Article Text

OP96 Applying Missing Data Methods to Routine Data: A Prospective Population-Based Register of People with Diabetes
  1. S H Read,
  2. S Lewis,
  3. S Wild
  1. Centre for Population Health Sciences, University of Edinburgh, Edinburgh, UK


Background Research using data from large population-based datasets is often hindered by the presence of non-trivial proportions of missing data. Numerous approaches for handling missing data are available, each of which make important assumptions regarding the mechanism by which the missing data occurred. Using a 2008 extract of the Scottish Care Information-Diabetes Collaboration (SCI-DC), a population-based register of patients with diabetes data, we compared the use of four methods for handling missing patient BMI data in a retrospective cohort study of the association between body mass index (BMI) at date of diagnosis of diabetes and all-cause mortality in patients with Type 2 diabetes.

Methods The appropriateness of selected missing data approaches were investigated by assessment of the likely missing data mechanism. Descriptive analyses and logistic regression were used to investigate whether there were differences in characteristics between people with BMI data available (n = 99,472) and those without BMI data available (n = 117,007). Complete case analysis (CCA), population-mean imputation, stochastic imputation and multiple imputation (MI) methods were applied to deal with missing data in the BMI variable. Cox proportional hazard model coefficients for the association between BMI and all-cause mortality were compared for each missing data method.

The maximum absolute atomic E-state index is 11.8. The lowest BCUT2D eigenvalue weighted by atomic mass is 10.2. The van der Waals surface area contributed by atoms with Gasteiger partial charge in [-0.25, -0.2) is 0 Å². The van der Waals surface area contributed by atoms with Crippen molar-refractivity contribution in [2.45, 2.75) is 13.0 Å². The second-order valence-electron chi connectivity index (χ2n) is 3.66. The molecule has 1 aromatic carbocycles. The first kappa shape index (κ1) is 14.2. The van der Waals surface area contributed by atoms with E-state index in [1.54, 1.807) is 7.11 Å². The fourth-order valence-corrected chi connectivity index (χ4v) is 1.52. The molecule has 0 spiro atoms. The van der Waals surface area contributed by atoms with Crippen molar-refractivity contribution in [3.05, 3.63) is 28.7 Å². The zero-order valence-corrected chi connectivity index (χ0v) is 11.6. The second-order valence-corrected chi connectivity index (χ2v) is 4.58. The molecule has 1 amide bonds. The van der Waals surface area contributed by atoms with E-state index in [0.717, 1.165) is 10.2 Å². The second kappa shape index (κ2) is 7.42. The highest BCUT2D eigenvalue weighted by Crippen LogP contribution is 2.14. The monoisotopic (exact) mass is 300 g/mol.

Results There were 41,555 deaths among the diabetes cohort between 2001 and 2008. Patients with missing BMI were considerably more likely to have an earlier year of diagnosis (OR before 1995 vs. After 2004 60.29 [95% CI 57.23, 63.51]) and be ‘Never’ smokers (Never vs. Ever 1.08 [1.06, 1.10]). Depending on the missing data method used, a U- or J-shaped relationship between patient BMI and all-cause mortality was observed amongst patients with diabetes. Results from CCA and MI were largely dissimilar amongst patients with a BMI 20 to <25 kg/m2 (CCA HR 1.25 [1.17, 1.33] vs. MI HR 1.01 [0.97, 1.06]). Similarly, MI attenuated the excess mortality observed amongst patients with a BMI of 40 to <45 kg/m2 (CCA HR 1.35 [1.20, 1.52] vs. MI HR 1.09 [1.01, 1.18]).

Conclusion Studies using routinely collected data are particularly susceptible to missing data. Initial analyses suggest that the choice of imputation method may strongly influence final model estimates and therefore a study’s conclusions. The selection of methods for handling missing data should be guided by careful preliminary analyses which investigate the most plausible mechanism of missingness.

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